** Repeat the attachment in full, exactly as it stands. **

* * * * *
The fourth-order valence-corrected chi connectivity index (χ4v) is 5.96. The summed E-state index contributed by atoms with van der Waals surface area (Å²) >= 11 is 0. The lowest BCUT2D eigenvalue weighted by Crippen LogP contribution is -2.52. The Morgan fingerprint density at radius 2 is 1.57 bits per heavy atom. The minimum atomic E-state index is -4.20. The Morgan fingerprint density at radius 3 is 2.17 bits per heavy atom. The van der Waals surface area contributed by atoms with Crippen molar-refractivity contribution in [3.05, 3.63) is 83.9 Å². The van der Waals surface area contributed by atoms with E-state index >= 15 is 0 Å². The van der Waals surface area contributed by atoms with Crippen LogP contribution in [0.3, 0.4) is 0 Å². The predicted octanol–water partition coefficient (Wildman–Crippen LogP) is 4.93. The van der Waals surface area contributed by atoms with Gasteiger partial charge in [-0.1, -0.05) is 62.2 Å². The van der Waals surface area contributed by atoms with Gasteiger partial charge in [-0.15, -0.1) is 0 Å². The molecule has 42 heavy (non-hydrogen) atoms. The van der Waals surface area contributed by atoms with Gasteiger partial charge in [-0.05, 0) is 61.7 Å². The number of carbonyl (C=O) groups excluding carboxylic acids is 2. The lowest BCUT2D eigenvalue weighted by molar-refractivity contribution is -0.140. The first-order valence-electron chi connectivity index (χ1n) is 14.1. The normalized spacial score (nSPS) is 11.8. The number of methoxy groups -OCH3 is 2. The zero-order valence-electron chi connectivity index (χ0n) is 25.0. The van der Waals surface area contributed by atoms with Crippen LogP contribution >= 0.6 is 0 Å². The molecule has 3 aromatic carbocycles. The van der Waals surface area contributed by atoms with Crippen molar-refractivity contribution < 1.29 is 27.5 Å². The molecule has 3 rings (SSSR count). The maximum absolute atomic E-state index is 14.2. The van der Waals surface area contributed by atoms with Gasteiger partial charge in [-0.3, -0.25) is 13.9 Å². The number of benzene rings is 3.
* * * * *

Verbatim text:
The fourth-order valence-corrected chi connectivity index (χ4v) is 5.96. The summed E-state index contributed by atoms with van der Waals surface area (Å²) >= 11 is 0. The lowest BCUT2D eigenvalue weighted by Crippen LogP contribution is -2.52. The Morgan fingerprint density at radius 2 is 1.57 bits per heavy atom. The minimum atomic E-state index is -4.20. The Morgan fingerprint density at radius 3 is 2.17 bits per heavy atom. The van der Waals surface area contributed by atoms with Crippen molar-refractivity contribution in [3.05, 3.63) is 83.9 Å². The van der Waals surface area contributed by atoms with E-state index >= 15 is 0 Å². The van der Waals surface area contributed by atoms with Crippen LogP contribution in [0.3, 0.4) is 0 Å². The predicted octanol–water partition coefficient (Wildman–Crippen LogP) is 4.93. The van der Waals surface area contributed by atoms with Gasteiger partial charge in [-0.1, -0.05) is 62.2 Å². The van der Waals surface area contributed by atoms with Gasteiger partial charge in [-0.15, -0.1) is 0 Å². The molecule has 42 heavy (non-hydrogen) atoms. The van der Waals surface area contributed by atoms with Gasteiger partial charge in [-0.05, 0) is 61.7 Å². The number of carbonyl (C=O) groups excluding carboxylic acids is 2. The lowest BCUT2D eigenvalue weighted by molar-refractivity contribution is -0.140. The first-order valence-electron chi connectivity index (χ1n) is 14.1. The normalized spacial score (nSPS) is 11.8. The number of methoxy groups -OCH3 is 2. The zero-order valence-electron chi connectivity index (χ0n) is 25.0. The van der Waals surface area contributed by atoms with Crippen LogP contribution >= 0.6 is 0 Å². The molecule has 3 aromatic carbocycles. The van der Waals surface area contributed by atoms with Crippen molar-refractivity contribution < 1.29 is 27.5 Å². The molecule has 3 rings (SSSR count). The maximum absolute atomic E-state index is 14.2. The van der Waals surface area contributed by atoms with Gasteiger partial charge in [-0.3, -0.25) is 13.9 Å². The number of benzene rings is 3.